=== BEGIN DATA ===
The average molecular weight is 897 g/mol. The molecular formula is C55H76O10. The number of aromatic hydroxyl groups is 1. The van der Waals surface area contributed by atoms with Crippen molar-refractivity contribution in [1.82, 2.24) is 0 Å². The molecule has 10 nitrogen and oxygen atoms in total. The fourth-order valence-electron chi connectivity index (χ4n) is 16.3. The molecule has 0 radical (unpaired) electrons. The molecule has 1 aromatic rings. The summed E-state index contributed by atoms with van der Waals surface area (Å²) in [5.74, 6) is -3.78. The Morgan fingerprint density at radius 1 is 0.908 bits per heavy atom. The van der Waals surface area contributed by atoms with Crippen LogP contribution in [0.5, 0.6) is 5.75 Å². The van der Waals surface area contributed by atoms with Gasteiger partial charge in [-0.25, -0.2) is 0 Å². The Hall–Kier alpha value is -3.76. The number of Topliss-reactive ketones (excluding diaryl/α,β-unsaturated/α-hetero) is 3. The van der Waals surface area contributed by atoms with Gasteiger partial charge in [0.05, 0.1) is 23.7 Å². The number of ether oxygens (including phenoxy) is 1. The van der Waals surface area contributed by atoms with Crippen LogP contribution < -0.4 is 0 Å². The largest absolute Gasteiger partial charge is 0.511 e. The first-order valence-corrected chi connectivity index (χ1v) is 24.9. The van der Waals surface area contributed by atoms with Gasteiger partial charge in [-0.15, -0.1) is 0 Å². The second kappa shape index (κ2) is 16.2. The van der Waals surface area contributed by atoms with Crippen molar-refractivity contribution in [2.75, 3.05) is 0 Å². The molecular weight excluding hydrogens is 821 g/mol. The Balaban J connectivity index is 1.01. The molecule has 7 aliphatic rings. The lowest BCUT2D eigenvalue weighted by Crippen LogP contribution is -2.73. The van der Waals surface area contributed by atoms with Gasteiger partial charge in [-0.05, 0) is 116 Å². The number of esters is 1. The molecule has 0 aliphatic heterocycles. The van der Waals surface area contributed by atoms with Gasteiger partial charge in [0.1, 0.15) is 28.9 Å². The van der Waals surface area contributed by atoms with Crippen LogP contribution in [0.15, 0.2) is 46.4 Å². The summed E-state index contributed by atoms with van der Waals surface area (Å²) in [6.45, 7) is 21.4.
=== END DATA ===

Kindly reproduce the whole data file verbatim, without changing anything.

The average molecular weight is 897 g/mol. The molecular formula is C55H76O10. The number of aromatic hydroxyl groups is 1. The van der Waals surface area contributed by atoms with Crippen molar-refractivity contribution in [1.82, 2.24) is 0 Å². The molecule has 10 nitrogen and oxygen atoms in total. The fourth-order valence-electron chi connectivity index (χ4n) is 16.3. The molecule has 0 radical (unpaired) electrons. The molecule has 1 aromatic rings. The summed E-state index contributed by atoms with van der Waals surface area (Å²) in [5.74, 6) is -3.78. The Morgan fingerprint density at radius 1 is 0.908 bits per heavy atom. The van der Waals surface area contributed by atoms with Crippen LogP contribution in [0.5, 0.6) is 5.75 Å². The van der Waals surface area contributed by atoms with Gasteiger partial charge in [-0.25, -0.2) is 0 Å². The Hall–Kier alpha value is -3.76. The number of Topliss-reactive ketones (excluding diaryl/α,β-unsaturated/α-hetero) is 3. The van der Waals surface area contributed by atoms with Gasteiger partial charge in [0.05, 0.1) is 23.7 Å². The number of ether oxygens (including phenoxy) is 1. The van der Waals surface area contributed by atoms with Crippen LogP contribution < -0.4 is 0 Å². The largest absolute Gasteiger partial charge is 0.511 e. The first-order valence-corrected chi connectivity index (χ1v) is 24.9. The van der Waals surface area contributed by atoms with Gasteiger partial charge in [-0.15, -0.1) is 0 Å². The second kappa shape index (κ2) is 16.2. The van der Waals surface area contributed by atoms with Crippen molar-refractivity contribution in [2.75, 3.05) is 0 Å². The molecular weight excluding hydrogens is 821 g/mol. The Balaban J connectivity index is 1.01. The molecule has 7 aliphatic rings. The lowest BCUT2D eigenvalue weighted by Crippen LogP contribution is -2.73. The van der Waals surface area contributed by atoms with Gasteiger partial charge in [-0.05, 0) is 116 Å². The number of esters is 1. The molecule has 0 aliphatic heterocycles. The van der Waals surface area contributed by atoms with Gasteiger partial charge in [0.1, 0.15) is 28.9 Å². The van der Waals surface area contributed by atoms with Crippen LogP contribution in [0.15, 0.2) is 46.4 Å². The summed E-state index contributed by atoms with van der Waals surface area (Å²) in [6.45, 7) is 21.4.